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Will key ruling on surrogacy shed more light?


Two weeks ago, Justice David Majanja made a landmark ruling on a matter involving Kenya’s Directorate of Children Services, a couple, a surrogate mother and just a few months-old twins.

In the case, a couple sought surrogacy services from a woman. However, after delivery at one of Nairobi’s top private hospitals, the carefully laid out plans by the couple and the woman got undone.

The babies’ mother refused to sign the birth notification since legally, she was not to be the real parent of the twins. She explained to hospital staff that someone else would fill the forms. The staff, thinking that all was not right, called the Department of Children Services (DCS).

Officers from the directorate rushed to the hospital, ferried the twins to a children’s home and then later to the Kenyatta National Hospital effectively denying the couple access to the babies, a subject that later turned into a court case. The couple and the surrogate sued the DCS.

The judge found the DCS - and not the hospital which had been enjoined in the suit - had violated rights of the couple since there was no dispute.

Violated the trio’s rights

Parliament last week approved some changes to the Assisted Reproductive Technology Bill, previously known as the In-Vitro Fertilisation Bill.

Among the key changes, was the increase of the age of a surrogate mother from 18 years to 25. The move was lauded by movers of the motion and some IVF specialists as a step towards the right direction.

However, even with the approval of this new law, there are grey areas.

In his ruling, Justice Majanja argued: “The best solution was to have the children retained at the hospital instead of being transferred to a children’s home and to another hospital; and the DCS violated the trio’s rights and caused them distress and embarrassment by taking away the babies.”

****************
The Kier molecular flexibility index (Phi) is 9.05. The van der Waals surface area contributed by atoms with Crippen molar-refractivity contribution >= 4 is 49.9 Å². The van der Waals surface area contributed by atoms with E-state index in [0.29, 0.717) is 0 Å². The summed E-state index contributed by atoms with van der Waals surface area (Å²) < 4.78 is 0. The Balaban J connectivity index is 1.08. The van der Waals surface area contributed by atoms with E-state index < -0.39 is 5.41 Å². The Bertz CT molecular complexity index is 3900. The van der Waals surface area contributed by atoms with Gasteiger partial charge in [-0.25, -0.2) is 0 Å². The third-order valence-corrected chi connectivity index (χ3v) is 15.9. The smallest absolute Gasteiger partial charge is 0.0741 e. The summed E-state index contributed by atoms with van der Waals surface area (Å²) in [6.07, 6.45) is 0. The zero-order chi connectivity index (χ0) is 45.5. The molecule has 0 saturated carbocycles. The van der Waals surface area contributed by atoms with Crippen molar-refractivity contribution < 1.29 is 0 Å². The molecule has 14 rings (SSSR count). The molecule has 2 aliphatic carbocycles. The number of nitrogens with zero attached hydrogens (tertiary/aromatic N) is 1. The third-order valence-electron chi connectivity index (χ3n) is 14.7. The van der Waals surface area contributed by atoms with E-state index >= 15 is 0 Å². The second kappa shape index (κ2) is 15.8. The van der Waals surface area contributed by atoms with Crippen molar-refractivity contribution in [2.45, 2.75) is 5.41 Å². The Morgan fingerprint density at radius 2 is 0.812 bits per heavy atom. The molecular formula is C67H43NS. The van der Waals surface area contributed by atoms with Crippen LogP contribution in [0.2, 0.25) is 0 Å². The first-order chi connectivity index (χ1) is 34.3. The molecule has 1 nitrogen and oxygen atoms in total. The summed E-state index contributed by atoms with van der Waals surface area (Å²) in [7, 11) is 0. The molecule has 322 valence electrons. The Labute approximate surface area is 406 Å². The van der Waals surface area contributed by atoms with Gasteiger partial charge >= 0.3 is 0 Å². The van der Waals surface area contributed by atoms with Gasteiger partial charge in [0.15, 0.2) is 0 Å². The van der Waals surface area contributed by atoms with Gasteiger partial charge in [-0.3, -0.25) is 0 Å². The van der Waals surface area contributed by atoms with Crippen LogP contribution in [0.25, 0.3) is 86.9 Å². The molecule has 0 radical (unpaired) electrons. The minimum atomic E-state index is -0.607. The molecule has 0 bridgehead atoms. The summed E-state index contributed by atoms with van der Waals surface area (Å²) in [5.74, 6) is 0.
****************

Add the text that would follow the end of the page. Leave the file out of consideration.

The distraught couple and their twins’ surrogate mother were awarded Sh1.5 million as compensation for rights violation, which included forcing them to publicly declare their medical status and forcibly taking away the twins soon after birth.

“These are some of the things we hope subsequent legislation will address,” Infertility expert Kaigi Kamau of the University of Nairobi said. “Legislators and lobbyists should take this new laws as a stepping stone to agitate for further legislation regarding to matters of not only surrogacy but of tissue exchange too,” said Prof Kamau.

Surrogacy involves retrieval of eggs from the donor woman, their fertilisation using her man’s sperms in a laboratory and transfer of the resulting embryo into the surrogate mother’s womb.

Once the child is delivered, the surrogate host hands it over to the commissioning couple guided by the terms of a contract signed between the two parties.

Surrogacy motherhood, an arrangement involving one woman gestating a baby to be raised by another, is still a relatively new technology in Kenya seeing as the first surrogate birth in Kenya happened in August 2007.

“Being a new technology therefore, the practice is still stifled in uncertainty thereby raising a complex web of legal and ethical issues. The fact that there is no legal and ethical framework to regulate surrogacy arrangements in Kenya exposes the practice to corruption and other exploitative activities,” said Robai Lumbasyo, the Legal and Ethical Officer at the Nairobi IVF Centre.

She said lapses in the legal framework make it hard to standardise the practice of surrogacy in Kenya, leaving consumers of the service at the mercy of personal interpretation of the service providers.

“It is therefore essential that a legal and ethical framework is formulated to not only curb the rising incidences of exploitation but to also safeguard the interests of all parties involved,” she said.

Surrogacy is just one method of treating infertility. Other methods include gamete intra-fallopian Transfer (GIFT), Zygote Intra-fallopian transfer (ZIFT), Intra-cytoplasmic sperm injection (ICSI) as well as Intrauterine insemination (IUI).

Surrogacy is mainly used for treatment of infertility in cases where the woman whose womb cannot, for some medical reason such as hysterectomy, carry a baby.

Ideally, surrogacy is a byproduct of IVF, meaning it stems from or is occasioned by IVF. In simple terms, surrogacy is whereby a woman agrees to carry a pregnancy for another with the intention of handing over the child once it is born.

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